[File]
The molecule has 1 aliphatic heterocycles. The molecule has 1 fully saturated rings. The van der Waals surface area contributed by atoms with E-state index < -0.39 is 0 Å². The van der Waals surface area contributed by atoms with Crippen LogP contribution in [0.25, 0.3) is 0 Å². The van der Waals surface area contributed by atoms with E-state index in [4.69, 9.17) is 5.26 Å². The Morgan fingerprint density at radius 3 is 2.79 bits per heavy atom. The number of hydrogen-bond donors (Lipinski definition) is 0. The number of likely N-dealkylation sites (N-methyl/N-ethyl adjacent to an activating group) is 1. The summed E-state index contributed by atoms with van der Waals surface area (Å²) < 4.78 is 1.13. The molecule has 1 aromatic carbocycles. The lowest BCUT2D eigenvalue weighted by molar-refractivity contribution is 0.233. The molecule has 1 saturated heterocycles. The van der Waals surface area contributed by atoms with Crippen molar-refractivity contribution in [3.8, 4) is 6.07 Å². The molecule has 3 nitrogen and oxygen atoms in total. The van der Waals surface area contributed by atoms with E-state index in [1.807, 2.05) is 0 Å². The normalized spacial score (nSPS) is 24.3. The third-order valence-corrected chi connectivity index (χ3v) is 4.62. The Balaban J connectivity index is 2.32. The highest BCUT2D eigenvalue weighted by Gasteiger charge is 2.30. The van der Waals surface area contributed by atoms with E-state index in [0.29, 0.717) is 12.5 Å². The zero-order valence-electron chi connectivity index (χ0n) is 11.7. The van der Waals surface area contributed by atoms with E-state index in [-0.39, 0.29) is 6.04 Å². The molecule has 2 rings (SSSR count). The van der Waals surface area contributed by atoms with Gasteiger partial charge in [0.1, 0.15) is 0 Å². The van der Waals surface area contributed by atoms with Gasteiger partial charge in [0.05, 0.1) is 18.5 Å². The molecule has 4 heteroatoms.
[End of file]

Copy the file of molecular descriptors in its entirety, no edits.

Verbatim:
The molecule has 1 aliphatic heterocycles. The molecule has 1 fully saturated rings. The van der Waals surface area contributed by atoms with E-state index < -0.39 is 0 Å². The van der Waals surface area contributed by atoms with Crippen LogP contribution in [0.25, 0.3) is 0 Å². The van der Waals surface area contributed by atoms with E-state index in [4.69, 9.17) is 5.26 Å². The Morgan fingerprint density at radius 3 is 2.79 bits per heavy atom. The number of hydrogen-bond donors (Lipinski definition) is 0. The number of likely N-dealkylation sites (N-methyl/N-ethyl adjacent to an activating group) is 1. The summed E-state index contributed by atoms with van der Waals surface area (Å²) < 4.78 is 1.13. The molecule has 1 aromatic carbocycles. The lowest BCUT2D eigenvalue weighted by molar-refractivity contribution is 0.233. The molecule has 1 saturated heterocycles. The van der Waals surface area contributed by atoms with Crippen molar-refractivity contribution in [3.8, 4) is 6.07 Å². The molecule has 3 nitrogen and oxygen atoms in total. The van der Waals surface area contributed by atoms with E-state index in [1.807, 2.05) is 0 Å². The normalized spacial score (nSPS) is 24.3. The third-order valence-corrected chi connectivity index (χ3v) is 4.62. The Balaban J connectivity index is 2.32. The highest BCUT2D eigenvalue weighted by Gasteiger charge is 2.30. The van der Waals surface area contributed by atoms with E-state index in [0.29, 0.717) is 12.5 Å². The zero-order valence-electron chi connectivity index (χ0n) is 11.7. The van der Waals surface area contributed by atoms with E-state index in [-0.39, 0.29) is 6.04 Å². The molecule has 2 rings (SSSR count). The van der Waals surface area contributed by atoms with Gasteiger partial charge in [0.1, 0.15) is 0 Å². The van der Waals surface area contributed by atoms with Gasteiger partial charge in [0.05, 0.1) is 18.5 Å². The molecule has 4 heteroatoms.